“The contents of the diplomatic cables include numerous unguarded comments and revelations regarding: critiques and praises about the host countries of various US embassies; political manoeuvring regarding climate change; discussion and resolutions towards ending ongoing tension in the Middle East; efforts and resistance towards nuclear disarmament; actions in the War on Terror; assessments of other threats around the world; dealings between various countries; US intelligence and counterintelligence efforts; and other diplomatic actions. Reactions to the United States diplomatic cables leak varied. On 14 December 2010 the United States Department of Justice issued a subpoena directing Twitter to provide information for accounts registered to or associated with WikiLeaks. Twitter decided to notify its users. The overthrow of the presidency in Tunisia of 2011 has been attributed partly to reaction against the corruption revealed by leaked cables.”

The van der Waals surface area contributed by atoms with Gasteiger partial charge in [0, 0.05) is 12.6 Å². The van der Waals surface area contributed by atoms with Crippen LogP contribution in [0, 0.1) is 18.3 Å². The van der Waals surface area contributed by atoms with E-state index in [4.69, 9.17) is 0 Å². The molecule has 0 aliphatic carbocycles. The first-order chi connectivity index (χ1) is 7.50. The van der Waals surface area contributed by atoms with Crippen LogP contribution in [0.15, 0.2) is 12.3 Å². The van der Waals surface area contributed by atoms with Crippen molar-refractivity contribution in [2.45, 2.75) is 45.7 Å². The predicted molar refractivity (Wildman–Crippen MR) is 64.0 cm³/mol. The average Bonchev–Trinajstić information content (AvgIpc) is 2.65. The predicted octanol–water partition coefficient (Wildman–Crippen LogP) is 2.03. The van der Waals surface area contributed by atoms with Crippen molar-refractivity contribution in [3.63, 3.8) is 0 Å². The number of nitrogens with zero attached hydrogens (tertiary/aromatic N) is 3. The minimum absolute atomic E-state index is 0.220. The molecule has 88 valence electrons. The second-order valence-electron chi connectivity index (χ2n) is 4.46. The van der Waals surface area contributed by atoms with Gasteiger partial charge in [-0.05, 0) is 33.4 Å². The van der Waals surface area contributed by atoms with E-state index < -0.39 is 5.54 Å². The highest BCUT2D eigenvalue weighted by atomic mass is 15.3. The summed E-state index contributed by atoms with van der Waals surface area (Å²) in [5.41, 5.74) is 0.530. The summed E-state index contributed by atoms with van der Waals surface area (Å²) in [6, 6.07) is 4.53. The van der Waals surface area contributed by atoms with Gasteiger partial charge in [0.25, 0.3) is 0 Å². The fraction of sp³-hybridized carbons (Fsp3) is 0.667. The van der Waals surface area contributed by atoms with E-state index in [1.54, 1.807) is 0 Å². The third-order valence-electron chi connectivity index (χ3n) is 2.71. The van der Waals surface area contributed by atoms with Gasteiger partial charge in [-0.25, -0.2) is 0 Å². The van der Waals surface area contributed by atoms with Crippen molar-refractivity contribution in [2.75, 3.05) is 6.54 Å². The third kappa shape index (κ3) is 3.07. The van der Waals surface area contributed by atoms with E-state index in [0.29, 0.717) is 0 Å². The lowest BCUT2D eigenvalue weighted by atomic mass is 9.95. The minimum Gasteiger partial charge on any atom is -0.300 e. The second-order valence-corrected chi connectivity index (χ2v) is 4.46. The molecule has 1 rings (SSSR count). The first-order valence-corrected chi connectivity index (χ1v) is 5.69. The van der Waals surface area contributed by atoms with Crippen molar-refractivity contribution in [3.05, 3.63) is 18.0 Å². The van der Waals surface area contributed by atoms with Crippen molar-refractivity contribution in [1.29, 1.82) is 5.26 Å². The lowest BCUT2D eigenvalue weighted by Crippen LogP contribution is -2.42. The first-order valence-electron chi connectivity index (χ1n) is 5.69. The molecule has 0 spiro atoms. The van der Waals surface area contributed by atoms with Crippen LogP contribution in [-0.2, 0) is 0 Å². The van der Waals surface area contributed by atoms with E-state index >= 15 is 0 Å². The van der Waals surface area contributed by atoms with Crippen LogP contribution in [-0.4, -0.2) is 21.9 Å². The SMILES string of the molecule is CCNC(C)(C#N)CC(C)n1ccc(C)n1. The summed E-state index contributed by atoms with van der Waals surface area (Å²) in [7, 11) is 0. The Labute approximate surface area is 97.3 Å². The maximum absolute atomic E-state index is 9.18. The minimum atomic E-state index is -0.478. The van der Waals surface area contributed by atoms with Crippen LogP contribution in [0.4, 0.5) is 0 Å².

“27 February 2012, WikiLeaks began publishing more than five million emails from the Texas-headquartered “global intelligence” company Stratfor”

“December 2011, WikiLeaks started to release the Spy Files”

“April 2011, files related to the Guantanamo prison were released”

“25 October 2012, WikiLeaks began publishing The Detainee Policies, more than 100 classified or otherwise restricted files from the United States Department of Defense covering the rules and procedures for detainees in U.S. military custody.”

“Placard in front of Embassy of Ecuador, London, 22 August 2012”

SLC notes: US flag poster in London. Image : secret laws, secret courts, secret surveillance, secret prisons, secret killing

“WikiLeaks Spy Files 3 project, which was a release of close to 250 documents from more than 90 surveillance companies”

“10 June 2015, WikiLeaks published the complete draft on the Trans-Pacific Partnership’s Transparency for Healthcare Annex, along with each country’s negotiating position. According to the Sydney Morning Herald, the text of the agreement regulates state schemes for medicines and medical devices and gives big multinational pharmaceutical companies more information and control over national decisions about the health sector.”